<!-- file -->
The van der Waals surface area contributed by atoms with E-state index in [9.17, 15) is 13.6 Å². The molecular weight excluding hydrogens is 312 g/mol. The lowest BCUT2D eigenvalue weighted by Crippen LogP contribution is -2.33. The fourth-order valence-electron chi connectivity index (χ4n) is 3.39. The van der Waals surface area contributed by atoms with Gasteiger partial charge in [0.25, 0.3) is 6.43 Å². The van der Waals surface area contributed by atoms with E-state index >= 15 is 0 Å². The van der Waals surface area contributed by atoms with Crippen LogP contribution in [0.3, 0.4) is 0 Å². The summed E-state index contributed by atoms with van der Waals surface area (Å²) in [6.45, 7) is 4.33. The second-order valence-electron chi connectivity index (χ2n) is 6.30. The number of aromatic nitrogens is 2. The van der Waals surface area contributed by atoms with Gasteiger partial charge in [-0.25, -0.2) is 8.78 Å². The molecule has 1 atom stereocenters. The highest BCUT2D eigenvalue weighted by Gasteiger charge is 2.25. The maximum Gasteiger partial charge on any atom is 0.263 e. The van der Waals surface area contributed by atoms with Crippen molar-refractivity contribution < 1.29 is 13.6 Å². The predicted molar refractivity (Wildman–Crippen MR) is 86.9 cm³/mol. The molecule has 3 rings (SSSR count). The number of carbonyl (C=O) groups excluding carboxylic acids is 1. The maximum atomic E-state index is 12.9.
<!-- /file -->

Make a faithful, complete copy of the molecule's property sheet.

The van der Waals surface area contributed by atoms with E-state index in [9.17, 15) is 13.6 Å². The molecular weight excluding hydrogens is 312 g/mol. The lowest BCUT2D eigenvalue weighted by Crippen LogP contribution is -2.33. The fourth-order valence-electron chi connectivity index (χ4n) is 3.39. The van der Waals surface area contributed by atoms with Gasteiger partial charge in [0.25, 0.3) is 6.43 Å². The van der Waals surface area contributed by atoms with E-state index >= 15 is 0 Å². The van der Waals surface area contributed by atoms with Crippen LogP contribution in [0.3, 0.4) is 0 Å². The summed E-state index contributed by atoms with van der Waals surface area (Å²) in [6.45, 7) is 4.33. The second-order valence-electron chi connectivity index (χ2n) is 6.30. The number of aromatic nitrogens is 2. The van der Waals surface area contributed by atoms with Gasteiger partial charge in [-0.25, -0.2) is 8.78 Å². The molecule has 1 atom stereocenters. The highest BCUT2D eigenvalue weighted by Gasteiger charge is 2.25. The maximum Gasteiger partial charge on any atom is 0.263 e. The van der Waals surface area contributed by atoms with Crippen molar-refractivity contribution < 1.29 is 13.6 Å². The predicted molar refractivity (Wildman–Crippen MR) is 86.9 cm³/mol. The molecule has 3 rings (SSSR count). The number of carbonyl (C=O) groups excluding carboxylic acids is 1. The maximum atomic E-state index is 12.9.